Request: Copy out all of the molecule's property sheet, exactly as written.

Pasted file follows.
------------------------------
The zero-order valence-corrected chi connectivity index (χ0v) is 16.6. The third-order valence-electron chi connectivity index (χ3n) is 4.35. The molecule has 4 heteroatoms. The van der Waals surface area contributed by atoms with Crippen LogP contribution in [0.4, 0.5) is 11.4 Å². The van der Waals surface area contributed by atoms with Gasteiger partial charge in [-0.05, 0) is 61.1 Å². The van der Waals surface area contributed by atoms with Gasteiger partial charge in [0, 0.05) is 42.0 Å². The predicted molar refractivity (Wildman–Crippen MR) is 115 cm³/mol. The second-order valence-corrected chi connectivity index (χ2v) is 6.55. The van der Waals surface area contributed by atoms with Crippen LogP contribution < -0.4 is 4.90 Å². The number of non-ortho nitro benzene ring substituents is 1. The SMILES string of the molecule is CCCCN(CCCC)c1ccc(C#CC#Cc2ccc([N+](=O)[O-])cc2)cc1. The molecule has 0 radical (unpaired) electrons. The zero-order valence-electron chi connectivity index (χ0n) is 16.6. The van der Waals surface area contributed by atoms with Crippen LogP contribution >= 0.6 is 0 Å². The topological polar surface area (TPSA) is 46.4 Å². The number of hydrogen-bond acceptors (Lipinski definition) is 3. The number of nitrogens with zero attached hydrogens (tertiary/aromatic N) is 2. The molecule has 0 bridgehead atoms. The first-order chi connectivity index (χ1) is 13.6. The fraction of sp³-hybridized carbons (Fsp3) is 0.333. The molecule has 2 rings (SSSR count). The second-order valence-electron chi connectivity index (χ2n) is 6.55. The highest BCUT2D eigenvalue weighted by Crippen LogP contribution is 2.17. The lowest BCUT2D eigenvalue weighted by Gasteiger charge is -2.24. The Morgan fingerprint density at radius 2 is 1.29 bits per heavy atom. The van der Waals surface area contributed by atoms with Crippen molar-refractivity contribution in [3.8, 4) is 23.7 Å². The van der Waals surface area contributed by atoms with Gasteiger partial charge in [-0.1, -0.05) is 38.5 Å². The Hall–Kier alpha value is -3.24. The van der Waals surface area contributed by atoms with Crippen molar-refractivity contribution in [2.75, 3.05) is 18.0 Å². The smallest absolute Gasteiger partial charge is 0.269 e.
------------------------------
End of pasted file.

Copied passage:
The zero-order valence-corrected chi connectivity index (χ0v) is 16.6. The third-order valence-electron chi connectivity index (χ3n) is 4.35. The molecule has 4 heteroatoms. The van der Waals surface area contributed by atoms with Crippen LogP contribution in [0.4, 0.5) is 11.4 Å². The van der Waals surface area contributed by atoms with Gasteiger partial charge in [-0.05, 0) is 61.1 Å². The van der Waals surface area contributed by atoms with Gasteiger partial charge in [0, 0.05) is 42.0 Å². The predicted molar refractivity (Wildman–Crippen MR) is 115 cm³/mol. The second-order valence-corrected chi connectivity index (χ2v) is 6.55. The van der Waals surface area contributed by atoms with Crippen LogP contribution < -0.4 is 4.90 Å². The number of non-ortho nitro benzene ring substituents is 1. The SMILES string of the molecule is CCCCN(CCCC)c1ccc(C#CC#Cc2ccc([N+](=O)[O-])cc2)cc1. The molecule has 0 radical (unpaired) electrons. The zero-order valence-electron chi connectivity index (χ0n) is 16.6. The van der Waals surface area contributed by atoms with Crippen LogP contribution >= 0.6 is 0 Å². The topological polar surface area (TPSA) is 46.4 Å². The number of hydrogen-bond acceptors (Lipinski definition) is 3. The number of nitrogens with zero attached hydrogens (tertiary/aromatic N) is 2. The molecule has 0 bridgehead atoms. The first-order chi connectivity index (χ1) is 13.6. The fraction of sp³-hybridized carbons (Fsp3) is 0.333. The molecule has 2 rings (SSSR count). The second-order valence-electron chi connectivity index (χ2n) is 6.55. The highest BCUT2D eigenvalue weighted by Crippen LogP contribution is 2.17. The lowest BCUT2D eigenvalue weighted by Gasteiger charge is -2.24. The Morgan fingerprint density at radius 2 is 1.29 bits per heavy atom. The van der Waals surface area contributed by atoms with Crippen molar-refractivity contribution in [3.8, 4) is 23.7 Å². The van der Waals surface area contributed by atoms with Gasteiger partial charge in [-0.1, -0.05) is 38.5 Å². The Hall–Kier alpha value is -3.24. The van der Waals surface area contributed by atoms with Crippen molar-refractivity contribution in [2.75, 3.05) is 18.0 Å². The smallest absolute Gasteiger partial charge is 0.269 e.